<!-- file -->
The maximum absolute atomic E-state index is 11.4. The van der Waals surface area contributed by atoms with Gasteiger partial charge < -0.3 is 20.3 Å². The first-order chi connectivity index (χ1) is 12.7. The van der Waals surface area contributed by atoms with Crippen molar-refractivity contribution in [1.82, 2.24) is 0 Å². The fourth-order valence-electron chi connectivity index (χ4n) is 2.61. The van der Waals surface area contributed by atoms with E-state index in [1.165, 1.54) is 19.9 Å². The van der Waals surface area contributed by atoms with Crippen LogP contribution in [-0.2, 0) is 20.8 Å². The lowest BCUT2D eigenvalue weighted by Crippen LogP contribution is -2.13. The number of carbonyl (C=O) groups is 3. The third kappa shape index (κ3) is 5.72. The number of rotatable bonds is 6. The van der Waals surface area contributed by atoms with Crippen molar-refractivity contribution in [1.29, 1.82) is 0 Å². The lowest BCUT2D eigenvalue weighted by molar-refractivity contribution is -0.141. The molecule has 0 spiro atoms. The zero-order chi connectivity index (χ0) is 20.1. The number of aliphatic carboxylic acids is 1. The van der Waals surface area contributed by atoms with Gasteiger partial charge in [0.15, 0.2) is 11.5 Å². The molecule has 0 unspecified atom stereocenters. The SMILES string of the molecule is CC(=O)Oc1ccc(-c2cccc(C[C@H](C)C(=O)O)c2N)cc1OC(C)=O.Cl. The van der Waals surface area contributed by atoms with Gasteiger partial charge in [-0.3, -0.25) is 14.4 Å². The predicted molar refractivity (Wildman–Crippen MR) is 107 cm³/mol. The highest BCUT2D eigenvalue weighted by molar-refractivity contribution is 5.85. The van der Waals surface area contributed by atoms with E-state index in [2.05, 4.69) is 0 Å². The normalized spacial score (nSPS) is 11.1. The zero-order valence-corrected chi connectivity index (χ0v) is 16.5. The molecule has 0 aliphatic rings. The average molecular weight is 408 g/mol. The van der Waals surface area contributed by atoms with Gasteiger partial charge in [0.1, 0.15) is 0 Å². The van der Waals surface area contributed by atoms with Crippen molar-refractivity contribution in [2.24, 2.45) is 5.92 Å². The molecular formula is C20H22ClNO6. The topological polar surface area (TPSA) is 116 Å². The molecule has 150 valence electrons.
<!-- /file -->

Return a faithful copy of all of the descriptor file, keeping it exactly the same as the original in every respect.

The maximum absolute atomic E-state index is 11.4. The van der Waals surface area contributed by atoms with Gasteiger partial charge < -0.3 is 20.3 Å². The first-order chi connectivity index (χ1) is 12.7. The van der Waals surface area contributed by atoms with Crippen molar-refractivity contribution in [1.82, 2.24) is 0 Å². The fourth-order valence-electron chi connectivity index (χ4n) is 2.61. The van der Waals surface area contributed by atoms with E-state index in [1.165, 1.54) is 19.9 Å². The van der Waals surface area contributed by atoms with Crippen LogP contribution in [-0.2, 0) is 20.8 Å². The lowest BCUT2D eigenvalue weighted by Crippen LogP contribution is -2.13. The number of carbonyl (C=O) groups is 3. The third kappa shape index (κ3) is 5.72. The number of rotatable bonds is 6. The van der Waals surface area contributed by atoms with Crippen molar-refractivity contribution in [1.29, 1.82) is 0 Å². The lowest BCUT2D eigenvalue weighted by molar-refractivity contribution is -0.141. The molecule has 0 spiro atoms. The zero-order chi connectivity index (χ0) is 20.1. The number of aliphatic carboxylic acids is 1. The van der Waals surface area contributed by atoms with Gasteiger partial charge in [0.15, 0.2) is 11.5 Å². The molecule has 0 unspecified atom stereocenters. The SMILES string of the molecule is CC(=O)Oc1ccc(-c2cccc(C[C@H](C)C(=O)O)c2N)cc1OC(C)=O.Cl. The van der Waals surface area contributed by atoms with Gasteiger partial charge in [-0.3, -0.25) is 14.4 Å². The predicted molar refractivity (Wildman–Crippen MR) is 107 cm³/mol. The highest BCUT2D eigenvalue weighted by molar-refractivity contribution is 5.85. The van der Waals surface area contributed by atoms with E-state index in [2.05, 4.69) is 0 Å². The normalized spacial score (nSPS) is 11.1. The zero-order valence-corrected chi connectivity index (χ0v) is 16.5. The molecule has 0 aliphatic rings. The average molecular weight is 408 g/mol. The van der Waals surface area contributed by atoms with Gasteiger partial charge in [0.1, 0.15) is 0 Å². The van der Waals surface area contributed by atoms with Crippen molar-refractivity contribution in [2.24, 2.45) is 5.92 Å². The molecular formula is C20H22ClNO6. The topological polar surface area (TPSA) is 116 Å². The molecule has 150 valence electrons.